There is no sign, there is no grand entry, there is simply a wooden door with a knocker.
“How do we get in?” I ask Sara, who was dutifully watching over Mica in his portable carseat.
“The door isn’t open? Really?! Is this the right place?” she inquires, a little concerned that the three of us would be stuck outside, a touch cold and very hungry!
Knowing that our coworkers had confirmed the exact location, and were most likely enjoying a refreshing drink within, I take a step back to assess the two wooden doors positioned on either side of the lit menu display. Feeling a little childish, and foolish, I slowly raise my hand, grab the antique metal knocker on the opposite door and have a go.
Two seconds later, the creaky hinges open to restaurant that felt distinctly like a Medieval Hobbit house lined with thick stone walls, dark wood ceilings and warm, smiling faces, “Welcome to O Paparico Gabriella!”
“Paparico is a masculine noun meaning caress, cuddle, present to a loved one, as well as delicacy, titbit.”
O Paparico is nestled in the suburban outskirts of Porto. If you aren’t savvy to its location and elusive entry, you could easily pass it up for a local watering hole filled with neighboring residents; but one peek inside, and you’re absolutely clear that you’ve entered a parallel dimension filled with glowing candelabras, cozy wooden ceilings and ridiculously friendly staff.
The concept of the menu is centered around sharing, to create an opportunity where guests can converse with the person across the table about the moment, the food, the experience. Every dish is portioned for at least two people. Hence, the entire menu is tapa-esque in that it’s meant to be divided among many. It’s a lovely way to step away from our individual experience to something more intimate, more personal, a concept that is mimicked in the decor.
Walking through the front door, you enter a charming room, no bigger than a bread box, with a wooden bar, a few chairs and a handful of books. Simple, quaint, it’s difficult to conceptualise that this was the entire restaurant prior to its recent expansion. Now, one traverses through the “library” into a slightly larger room decked out in 12th century accoutrements where our table sat with six starters awaiting us. Small, white platters were filled with an unpasteurized sheep’s milk cheese called Azeitão that’s produced at the foot of the Arrabida Mountains; a Veal Terrine with a sweet Port wine sauce sprinkled with fennel seeds; an Octopus Ceviche with olive oil, onion and coriander; a Codfish Ceviche with olive oil, onion, parsley and cornbread; a Black Pork Smoked Sausage and a Black Pork Prosciutto, both of which were amazing. Though admittedly the Octopus was by far our favorite with its soft, buttery texture which paired beautifully with the Wijion, Blanc de Noir, Espumante from Bairrada which we chose to start the meal. Yes, Portugal does produce insanely good sparkling wines!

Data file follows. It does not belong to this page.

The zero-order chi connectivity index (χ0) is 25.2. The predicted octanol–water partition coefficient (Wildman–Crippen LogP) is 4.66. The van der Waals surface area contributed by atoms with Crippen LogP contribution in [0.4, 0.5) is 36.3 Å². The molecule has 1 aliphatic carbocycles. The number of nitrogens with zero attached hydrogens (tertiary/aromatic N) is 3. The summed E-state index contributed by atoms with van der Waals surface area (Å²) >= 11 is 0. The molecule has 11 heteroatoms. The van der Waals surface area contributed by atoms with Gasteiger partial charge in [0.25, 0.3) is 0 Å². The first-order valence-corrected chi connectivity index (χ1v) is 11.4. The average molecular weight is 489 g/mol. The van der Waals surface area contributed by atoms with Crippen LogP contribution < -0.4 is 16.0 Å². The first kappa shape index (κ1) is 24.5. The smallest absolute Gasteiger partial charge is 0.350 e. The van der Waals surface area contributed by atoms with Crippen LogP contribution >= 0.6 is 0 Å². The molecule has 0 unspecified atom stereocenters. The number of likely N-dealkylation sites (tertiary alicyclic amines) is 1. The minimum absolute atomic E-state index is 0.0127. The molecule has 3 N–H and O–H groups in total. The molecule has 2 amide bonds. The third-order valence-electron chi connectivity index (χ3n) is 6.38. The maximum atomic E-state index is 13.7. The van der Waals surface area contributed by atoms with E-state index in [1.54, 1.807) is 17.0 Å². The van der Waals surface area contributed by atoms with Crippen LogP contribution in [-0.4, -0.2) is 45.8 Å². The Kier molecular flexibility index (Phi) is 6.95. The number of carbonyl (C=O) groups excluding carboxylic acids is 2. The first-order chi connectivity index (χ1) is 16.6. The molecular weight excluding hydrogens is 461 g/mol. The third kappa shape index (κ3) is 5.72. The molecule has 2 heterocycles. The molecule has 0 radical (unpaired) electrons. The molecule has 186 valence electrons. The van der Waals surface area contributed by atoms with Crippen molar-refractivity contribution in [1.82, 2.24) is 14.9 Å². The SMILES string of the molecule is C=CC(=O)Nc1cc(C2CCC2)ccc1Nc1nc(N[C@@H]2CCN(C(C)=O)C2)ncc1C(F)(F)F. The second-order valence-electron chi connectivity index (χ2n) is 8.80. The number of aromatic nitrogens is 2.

“Our mission is to try to push the Portuguese cuisine as far as we can, while retaining the authenticity and respect for our traditional gastronomy.”
There have been a few times in my life that a dish has had me buckle at the knees, literally. The first was when Ryan made a batch of chocolate truffles when we were first dating. Standing in the kitchen of his loft apartment, he placed a small football shaped dollop into my mouth and in one fell swoop, my legs gave out from beneath me as I grabbed onto the counter for dear life. The flavor was so heavenly, so perfect that I ate the entire bowl of frozen ganache the following day. No regrets, I assure you! The next time was in the mountains of Rioja, Spain, where we enjoyed scrambled eggs with native sautéed mushrooms drizzled with a homemade vanilla sauce. May not sound exotic, but I assure you, it was and oh so good! And last, but not least, was here at O Paparico with their single, solitary, grilled scallop with coral butter. I can’t even begin to describe how amazing this dish was. The flavor was so spot on, the texture silky and smooth, the finish lingering for hours, it was absolutely mindblowing, especially when paired with their house white, the O Paparico Reserva from the Dão. It’s a memory that I will cherish for the rest of my life….second to Ryan’s chocolate truffle, but a close second.